“The role of the security forces is to create conditions so the political echelon will know what to do with them, and the quiet which was achieved in the last few years is an opportunity that the political echelon should not have missed,” Diskin said.
Asked about the response by Netanyahu’s office to his comments, Diskin replied only “Have a good Sabbath” in a text message to The Associated Press.
Lebanese election campaign fever turns into clash between Druze parties
- Lebanon's independent Sabaa party talks about exploitation of positions and money.
- Several young men from the Sabaa party demonstrated on Tuesday outside the Ministry of Interior.
BEIRUT: Sectarian and partisan polarization resulting from fierce competition for parliamentary seats in Lebanon has led to the first armed clash between two rival Druze parties.
Machine guns were used in the clash between the Progressive Socialist Party, led by MP Walid Jumblatt, and the Lebanese Democratic Party, led by Talal Arslan, which took place on Sunday evening in the city of Choueifat, about 5 km south of Beirut.
The two parties’ leaders acted quickly to calm their supporters.
“When politicians plant seeds of hatred and grudges among people, they commit a crime against citizens who have been breaking bread together for centuries,” Jumblatt said in a tweet.
In a joint statement, the two parties stressed “the need to avoid any steps that could provoke anger among supporters or disturb citizens who look forward to freely exercising their right to vote in an atmosphere of democratic competition.”
The two parties, alongside other parties with supporters in Choueifat, such as Hezbollah, the Lebanese Forces, the Syrian Social Nationalist Party and the Amal Movement, have agreed on “disowning anyone who breaches security, requesting that the security forces intensify their presence in Choueifat, identifying fixed locations until the elections are over, and restraining from carrying out provocative processions.”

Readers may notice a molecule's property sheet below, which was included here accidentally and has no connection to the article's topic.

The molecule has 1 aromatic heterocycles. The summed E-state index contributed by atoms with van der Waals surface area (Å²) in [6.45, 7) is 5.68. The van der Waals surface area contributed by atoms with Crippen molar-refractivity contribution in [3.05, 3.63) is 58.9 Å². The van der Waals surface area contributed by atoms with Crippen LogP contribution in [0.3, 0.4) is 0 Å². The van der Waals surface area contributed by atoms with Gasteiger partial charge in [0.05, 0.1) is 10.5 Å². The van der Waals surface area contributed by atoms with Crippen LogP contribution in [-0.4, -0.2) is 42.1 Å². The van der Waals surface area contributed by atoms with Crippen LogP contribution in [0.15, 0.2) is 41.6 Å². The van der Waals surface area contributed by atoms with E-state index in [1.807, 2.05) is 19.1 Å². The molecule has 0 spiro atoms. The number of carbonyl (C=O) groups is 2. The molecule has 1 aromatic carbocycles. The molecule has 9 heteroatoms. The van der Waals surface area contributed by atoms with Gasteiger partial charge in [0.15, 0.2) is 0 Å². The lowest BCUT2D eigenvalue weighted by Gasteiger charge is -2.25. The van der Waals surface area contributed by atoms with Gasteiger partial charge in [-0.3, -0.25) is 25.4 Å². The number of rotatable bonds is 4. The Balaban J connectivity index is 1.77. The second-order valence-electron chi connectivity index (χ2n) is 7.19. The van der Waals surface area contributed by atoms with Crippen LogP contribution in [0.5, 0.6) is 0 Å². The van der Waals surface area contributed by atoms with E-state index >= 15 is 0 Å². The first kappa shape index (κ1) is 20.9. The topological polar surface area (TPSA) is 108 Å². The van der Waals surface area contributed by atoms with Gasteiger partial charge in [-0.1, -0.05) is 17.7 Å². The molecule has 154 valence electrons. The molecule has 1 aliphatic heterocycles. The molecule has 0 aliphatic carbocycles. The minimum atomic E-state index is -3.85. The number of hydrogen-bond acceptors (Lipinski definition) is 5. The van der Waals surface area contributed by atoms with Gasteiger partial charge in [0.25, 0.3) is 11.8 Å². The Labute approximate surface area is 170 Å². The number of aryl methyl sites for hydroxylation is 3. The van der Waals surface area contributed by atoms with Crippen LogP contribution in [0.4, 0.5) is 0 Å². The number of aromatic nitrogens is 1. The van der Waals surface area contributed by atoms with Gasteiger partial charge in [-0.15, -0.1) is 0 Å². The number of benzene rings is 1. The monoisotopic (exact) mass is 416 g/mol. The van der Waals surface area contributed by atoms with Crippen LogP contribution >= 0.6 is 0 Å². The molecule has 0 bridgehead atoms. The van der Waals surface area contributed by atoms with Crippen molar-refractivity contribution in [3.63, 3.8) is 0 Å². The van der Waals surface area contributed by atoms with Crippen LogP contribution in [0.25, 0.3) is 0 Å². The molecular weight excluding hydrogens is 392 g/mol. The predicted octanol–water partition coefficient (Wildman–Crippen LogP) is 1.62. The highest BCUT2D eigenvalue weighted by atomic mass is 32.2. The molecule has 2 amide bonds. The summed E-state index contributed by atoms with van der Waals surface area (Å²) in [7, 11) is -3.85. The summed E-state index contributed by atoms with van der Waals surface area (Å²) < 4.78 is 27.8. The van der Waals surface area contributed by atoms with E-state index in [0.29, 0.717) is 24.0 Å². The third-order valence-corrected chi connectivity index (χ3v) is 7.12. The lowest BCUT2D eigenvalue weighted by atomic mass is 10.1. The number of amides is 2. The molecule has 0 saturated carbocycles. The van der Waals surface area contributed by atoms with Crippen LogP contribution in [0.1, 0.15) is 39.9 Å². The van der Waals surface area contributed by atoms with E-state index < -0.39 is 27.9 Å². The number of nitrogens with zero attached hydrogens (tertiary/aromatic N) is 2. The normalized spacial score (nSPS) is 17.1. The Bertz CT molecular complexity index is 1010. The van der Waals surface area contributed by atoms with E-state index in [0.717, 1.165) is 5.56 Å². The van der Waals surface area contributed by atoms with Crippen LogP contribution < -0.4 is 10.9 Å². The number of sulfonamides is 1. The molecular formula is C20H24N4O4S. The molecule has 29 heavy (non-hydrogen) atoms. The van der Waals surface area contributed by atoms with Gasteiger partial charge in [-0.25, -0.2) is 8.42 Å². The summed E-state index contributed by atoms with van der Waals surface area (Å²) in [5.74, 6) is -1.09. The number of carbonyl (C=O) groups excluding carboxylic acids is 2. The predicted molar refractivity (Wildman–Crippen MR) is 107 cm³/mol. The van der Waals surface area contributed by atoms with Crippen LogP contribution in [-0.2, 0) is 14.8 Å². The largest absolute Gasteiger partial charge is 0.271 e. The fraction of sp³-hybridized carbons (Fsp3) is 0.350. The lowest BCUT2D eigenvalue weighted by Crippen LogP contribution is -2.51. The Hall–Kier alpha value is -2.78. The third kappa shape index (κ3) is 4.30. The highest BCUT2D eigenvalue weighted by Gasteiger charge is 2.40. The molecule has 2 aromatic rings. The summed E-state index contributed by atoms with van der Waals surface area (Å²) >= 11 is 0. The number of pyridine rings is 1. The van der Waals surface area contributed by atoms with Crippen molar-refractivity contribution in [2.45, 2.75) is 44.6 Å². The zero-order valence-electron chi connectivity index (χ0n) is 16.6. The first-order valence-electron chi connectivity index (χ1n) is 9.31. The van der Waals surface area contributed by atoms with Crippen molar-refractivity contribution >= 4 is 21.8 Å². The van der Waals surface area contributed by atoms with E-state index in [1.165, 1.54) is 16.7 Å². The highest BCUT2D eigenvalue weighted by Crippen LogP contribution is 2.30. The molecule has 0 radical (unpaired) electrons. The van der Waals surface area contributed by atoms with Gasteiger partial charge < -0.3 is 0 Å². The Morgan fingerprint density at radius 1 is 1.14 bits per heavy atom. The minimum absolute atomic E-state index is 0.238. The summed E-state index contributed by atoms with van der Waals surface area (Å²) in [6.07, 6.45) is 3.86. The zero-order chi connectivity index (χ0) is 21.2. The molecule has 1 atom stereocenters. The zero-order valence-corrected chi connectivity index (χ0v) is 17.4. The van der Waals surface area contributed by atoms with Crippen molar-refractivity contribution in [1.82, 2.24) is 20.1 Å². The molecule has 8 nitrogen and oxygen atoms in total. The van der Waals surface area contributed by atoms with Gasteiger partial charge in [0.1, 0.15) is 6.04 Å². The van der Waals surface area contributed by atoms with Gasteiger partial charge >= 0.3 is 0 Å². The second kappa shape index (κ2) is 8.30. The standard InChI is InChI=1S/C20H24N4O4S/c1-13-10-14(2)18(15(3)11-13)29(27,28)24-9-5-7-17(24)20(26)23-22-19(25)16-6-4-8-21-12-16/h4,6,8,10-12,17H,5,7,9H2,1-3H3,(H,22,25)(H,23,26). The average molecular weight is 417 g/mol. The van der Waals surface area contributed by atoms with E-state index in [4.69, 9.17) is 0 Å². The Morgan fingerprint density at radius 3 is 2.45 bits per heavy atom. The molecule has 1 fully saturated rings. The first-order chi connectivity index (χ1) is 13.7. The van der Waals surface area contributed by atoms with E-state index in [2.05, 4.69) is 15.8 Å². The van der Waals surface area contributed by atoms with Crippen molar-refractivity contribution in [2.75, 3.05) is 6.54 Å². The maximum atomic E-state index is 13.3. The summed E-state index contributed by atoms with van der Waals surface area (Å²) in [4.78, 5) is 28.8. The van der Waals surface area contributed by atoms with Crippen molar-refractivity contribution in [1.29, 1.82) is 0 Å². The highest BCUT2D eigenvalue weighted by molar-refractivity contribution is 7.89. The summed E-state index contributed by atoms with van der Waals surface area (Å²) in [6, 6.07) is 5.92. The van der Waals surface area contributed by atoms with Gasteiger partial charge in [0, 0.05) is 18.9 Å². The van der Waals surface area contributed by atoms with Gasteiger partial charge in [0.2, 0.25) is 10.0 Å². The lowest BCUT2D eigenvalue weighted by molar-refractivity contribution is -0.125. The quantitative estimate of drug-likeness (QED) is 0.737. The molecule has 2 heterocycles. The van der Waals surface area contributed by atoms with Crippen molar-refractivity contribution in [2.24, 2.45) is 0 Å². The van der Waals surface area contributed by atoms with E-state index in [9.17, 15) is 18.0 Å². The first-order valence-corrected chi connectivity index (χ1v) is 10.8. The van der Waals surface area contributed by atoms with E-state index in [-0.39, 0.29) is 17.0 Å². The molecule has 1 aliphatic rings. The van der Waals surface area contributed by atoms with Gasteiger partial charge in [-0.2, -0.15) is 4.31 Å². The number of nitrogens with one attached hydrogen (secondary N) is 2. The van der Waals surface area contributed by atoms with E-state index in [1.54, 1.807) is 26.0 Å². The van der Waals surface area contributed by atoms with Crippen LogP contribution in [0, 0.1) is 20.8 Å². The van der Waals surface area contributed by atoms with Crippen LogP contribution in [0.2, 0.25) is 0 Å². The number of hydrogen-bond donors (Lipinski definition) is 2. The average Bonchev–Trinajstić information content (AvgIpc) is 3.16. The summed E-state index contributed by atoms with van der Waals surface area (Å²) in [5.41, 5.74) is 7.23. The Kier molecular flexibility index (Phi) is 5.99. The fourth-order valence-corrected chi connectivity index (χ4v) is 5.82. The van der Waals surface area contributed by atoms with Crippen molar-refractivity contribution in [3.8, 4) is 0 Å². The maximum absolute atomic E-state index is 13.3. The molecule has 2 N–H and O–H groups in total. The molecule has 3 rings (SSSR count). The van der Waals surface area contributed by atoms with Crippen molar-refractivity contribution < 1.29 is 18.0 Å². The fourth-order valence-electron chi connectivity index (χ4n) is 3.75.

Campaigning lasts 24 hours before polling and has seen various kinds of violations of the electoral law.
Several young men from the Sabaa party — a group of independent activists — demonstrated on Tuesday outside the Ministry of Interior, carrying banners questioning the ministry’s role in election-related issues.
“Serious violations are taking place because the country is out of control; many are exploiting their positions and pouring (in) their money, and conflicts are happening at grassroots level — people are tearing down photos of candidates and individuals are fighting with one another,” said Gilbert Hobeish on behalf of the demonstrators.
He added: “This is unacceptable, and the minister of interior must take responsibility.”
Hobeish criticized the Electoral Supervisory Commission, saying “it only oversees the civil society or change candidates.”
“We reject this in toto,” he said.
Ali Al-Amin, a candidate on the Shbaana Haki electoral list (who was assaulted last Sunday by Hezbollah supporters in the town of Shaqra because he hung his photo outside his house), held a press conference in the town of Nabatiyah Al-Fawqa and renewed his protest against “the tyranny that silences voices, oppresses liberties and acts on its own will and temperaments, making us feel as if we were in the law of the jungle era.”
He said that “resistance isn’t anyone’s property nor is it one party’s ownership.”
He also called on “the free people of the south to decide which life they wanted and to which homeland and identity they belonged.”
Campaign fever is rising in Lebanon 48 hours before the elections are held for the first time for Lebanese communities in several Arab countries. These elections are to be held 11 days before parliamentary elections take place inside Lebanon.